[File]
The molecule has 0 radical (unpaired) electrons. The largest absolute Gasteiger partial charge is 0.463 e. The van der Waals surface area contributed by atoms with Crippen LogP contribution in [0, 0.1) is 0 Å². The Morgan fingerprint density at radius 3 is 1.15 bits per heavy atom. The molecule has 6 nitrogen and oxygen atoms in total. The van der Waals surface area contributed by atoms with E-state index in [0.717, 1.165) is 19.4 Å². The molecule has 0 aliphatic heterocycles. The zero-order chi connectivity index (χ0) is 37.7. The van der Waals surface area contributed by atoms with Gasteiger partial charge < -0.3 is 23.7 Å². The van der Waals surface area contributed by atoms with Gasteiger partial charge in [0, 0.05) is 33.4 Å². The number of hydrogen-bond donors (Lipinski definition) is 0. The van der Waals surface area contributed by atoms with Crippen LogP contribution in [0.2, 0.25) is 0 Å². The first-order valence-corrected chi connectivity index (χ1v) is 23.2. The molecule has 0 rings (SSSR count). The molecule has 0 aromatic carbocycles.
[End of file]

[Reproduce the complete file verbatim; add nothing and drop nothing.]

The molecule has 0 radical (unpaired) electrons. The largest absolute Gasteiger partial charge is 0.463 e. The van der Waals surface area contributed by atoms with Crippen LogP contribution in [0, 0.1) is 0 Å². The Morgan fingerprint density at radius 3 is 1.15 bits per heavy atom. The molecule has 6 nitrogen and oxygen atoms in total. The van der Waals surface area contributed by atoms with E-state index in [0.717, 1.165) is 19.4 Å². The molecule has 0 aliphatic heterocycles. The zero-order chi connectivity index (χ0) is 37.7. The van der Waals surface area contributed by atoms with Gasteiger partial charge < -0.3 is 23.7 Å². The van der Waals surface area contributed by atoms with Gasteiger partial charge in [0, 0.05) is 33.4 Å². The number of hydrogen-bond donors (Lipinski definition) is 0. The van der Waals surface area contributed by atoms with Crippen LogP contribution in [0.2, 0.25) is 0 Å². The first-order valence-corrected chi connectivity index (χ1v) is 23.2. The molecule has 0 rings (SSSR count). The molecule has 0 aromatic carbocycles.